The Savior also emphasized love and unity and declared that we would be known as His disciples if we have love one to another. In the face of the eternity-shaping Atonement He was about to undertake, such a commandment requires our obedience. We manifest our love for God when we keep His commandments and serve His children. We don’t fully comprehend the Atonement, but we can spend our lives trying to be more loving and kind, regardless of the adversity we face.
The Savior’s charge to His disciples to love one another—and the dramatic and powerful way He taught this principle at the Last Supper—is one of the most poignant and beautiful episodes from the last days of His mortal life.
He was not teaching a simple class in ethical behavior. This was the Son of God pleading with His Apostles and all disciples who would come after them to remember and follow this most central of His teachings. How we relate and interact with each other is a measure of our willingness to follow Jesus Christ.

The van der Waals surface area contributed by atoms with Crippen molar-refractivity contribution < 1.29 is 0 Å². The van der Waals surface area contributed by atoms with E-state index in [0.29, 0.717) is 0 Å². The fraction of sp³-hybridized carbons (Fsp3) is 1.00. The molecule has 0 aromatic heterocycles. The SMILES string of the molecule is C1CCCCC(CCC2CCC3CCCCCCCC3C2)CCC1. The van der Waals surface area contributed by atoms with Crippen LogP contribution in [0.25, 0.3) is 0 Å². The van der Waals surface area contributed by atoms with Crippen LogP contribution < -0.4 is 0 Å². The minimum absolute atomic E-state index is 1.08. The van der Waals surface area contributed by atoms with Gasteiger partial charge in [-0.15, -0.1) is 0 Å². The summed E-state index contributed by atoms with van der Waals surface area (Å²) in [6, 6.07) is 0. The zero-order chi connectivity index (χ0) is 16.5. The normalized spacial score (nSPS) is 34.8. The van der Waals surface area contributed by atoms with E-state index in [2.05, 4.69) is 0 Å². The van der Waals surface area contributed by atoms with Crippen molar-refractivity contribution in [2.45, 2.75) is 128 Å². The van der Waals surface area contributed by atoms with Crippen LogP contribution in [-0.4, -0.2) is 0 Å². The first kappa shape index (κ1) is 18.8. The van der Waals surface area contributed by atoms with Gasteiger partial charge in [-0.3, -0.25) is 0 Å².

As we listen to the messages of this conference, we will be touched in our hearts and make resolutions and commitments to do better. But on Monday morning we will return to work, school, neighborhoods, and to a world that in many cases is in turmoil. Many in this world are afraid and angry with one another. While we understand these feelings, we need to be civil in our discourse and respectful in our interactions. This is especially true when we disagree. The Savior taught us to love even our enemies.13 The vast majority of our members heed this counsel. Yet there are some who feel that venting their personal anger or deeply held opinions is more important than conducting themselves as Jesus Christ lived and taught. I invite each one of us individually to recognize that how we disagree is a real measure of who we are and whether we truly follow the Savior. It is appropriate to disagree, but it is not appropriate to be disagreeable. Violence and vandalism are not the answer to our disagreements. If we show love and respect even in adverse circumstances, we become more like Christ.